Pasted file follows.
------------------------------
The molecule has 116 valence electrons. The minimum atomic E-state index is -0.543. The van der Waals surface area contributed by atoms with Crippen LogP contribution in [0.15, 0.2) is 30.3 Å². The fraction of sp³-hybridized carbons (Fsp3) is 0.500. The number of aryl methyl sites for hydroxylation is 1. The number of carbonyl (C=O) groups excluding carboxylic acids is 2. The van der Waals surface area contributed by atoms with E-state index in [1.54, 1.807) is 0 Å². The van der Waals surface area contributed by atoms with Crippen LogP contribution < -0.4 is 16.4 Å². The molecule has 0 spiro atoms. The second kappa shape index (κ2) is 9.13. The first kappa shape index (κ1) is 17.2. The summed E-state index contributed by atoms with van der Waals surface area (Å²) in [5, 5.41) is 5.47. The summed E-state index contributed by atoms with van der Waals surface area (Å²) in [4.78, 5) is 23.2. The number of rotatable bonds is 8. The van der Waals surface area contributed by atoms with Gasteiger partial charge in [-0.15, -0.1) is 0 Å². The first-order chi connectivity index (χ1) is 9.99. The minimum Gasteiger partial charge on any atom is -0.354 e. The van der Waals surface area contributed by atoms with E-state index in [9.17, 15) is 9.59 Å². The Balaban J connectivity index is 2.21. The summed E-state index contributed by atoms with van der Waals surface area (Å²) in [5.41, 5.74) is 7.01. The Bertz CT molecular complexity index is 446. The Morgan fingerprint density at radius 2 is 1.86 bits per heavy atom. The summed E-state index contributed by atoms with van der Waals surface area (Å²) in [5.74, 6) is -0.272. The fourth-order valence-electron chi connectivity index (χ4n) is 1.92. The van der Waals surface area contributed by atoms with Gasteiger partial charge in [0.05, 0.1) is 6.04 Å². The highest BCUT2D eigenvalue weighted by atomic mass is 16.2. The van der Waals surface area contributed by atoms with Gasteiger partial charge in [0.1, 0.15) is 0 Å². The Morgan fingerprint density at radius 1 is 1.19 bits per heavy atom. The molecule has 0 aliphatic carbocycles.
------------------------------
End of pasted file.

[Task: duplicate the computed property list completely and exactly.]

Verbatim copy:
The molecule has 116 valence electrons. The minimum atomic E-state index is -0.543. The van der Waals surface area contributed by atoms with Crippen LogP contribution in [0.15, 0.2) is 30.3 Å². The fraction of sp³-hybridized carbons (Fsp3) is 0.500. The number of aryl methyl sites for hydroxylation is 1. The number of carbonyl (C=O) groups excluding carboxylic acids is 2. The van der Waals surface area contributed by atoms with E-state index in [1.54, 1.807) is 0 Å². The van der Waals surface area contributed by atoms with Crippen LogP contribution < -0.4 is 16.4 Å². The molecule has 0 spiro atoms. The second kappa shape index (κ2) is 9.13. The first kappa shape index (κ1) is 17.2. The summed E-state index contributed by atoms with van der Waals surface area (Å²) in [5, 5.41) is 5.47. The summed E-state index contributed by atoms with van der Waals surface area (Å²) in [4.78, 5) is 23.2. The number of rotatable bonds is 8. The van der Waals surface area contributed by atoms with Gasteiger partial charge in [-0.15, -0.1) is 0 Å². The first-order chi connectivity index (χ1) is 9.99. The minimum Gasteiger partial charge on any atom is -0.354 e. The van der Waals surface area contributed by atoms with E-state index in [9.17, 15) is 9.59 Å². The Balaban J connectivity index is 2.21. The summed E-state index contributed by atoms with van der Waals surface area (Å²) in [5.41, 5.74) is 7.01. The Bertz CT molecular complexity index is 446. The Morgan fingerprint density at radius 2 is 1.86 bits per heavy atom. The summed E-state index contributed by atoms with van der Waals surface area (Å²) in [5.74, 6) is -0.272. The fourth-order valence-electron chi connectivity index (χ4n) is 1.92. The van der Waals surface area contributed by atoms with Gasteiger partial charge in [0.05, 0.1) is 6.04 Å². The highest BCUT2D eigenvalue weighted by atomic mass is 16.2. The van der Waals surface area contributed by atoms with Gasteiger partial charge in [0.1, 0.15) is 0 Å². The Morgan fingerprint density at radius 1 is 1.19 bits per heavy atom. The molecule has 0 aliphatic carbocycles.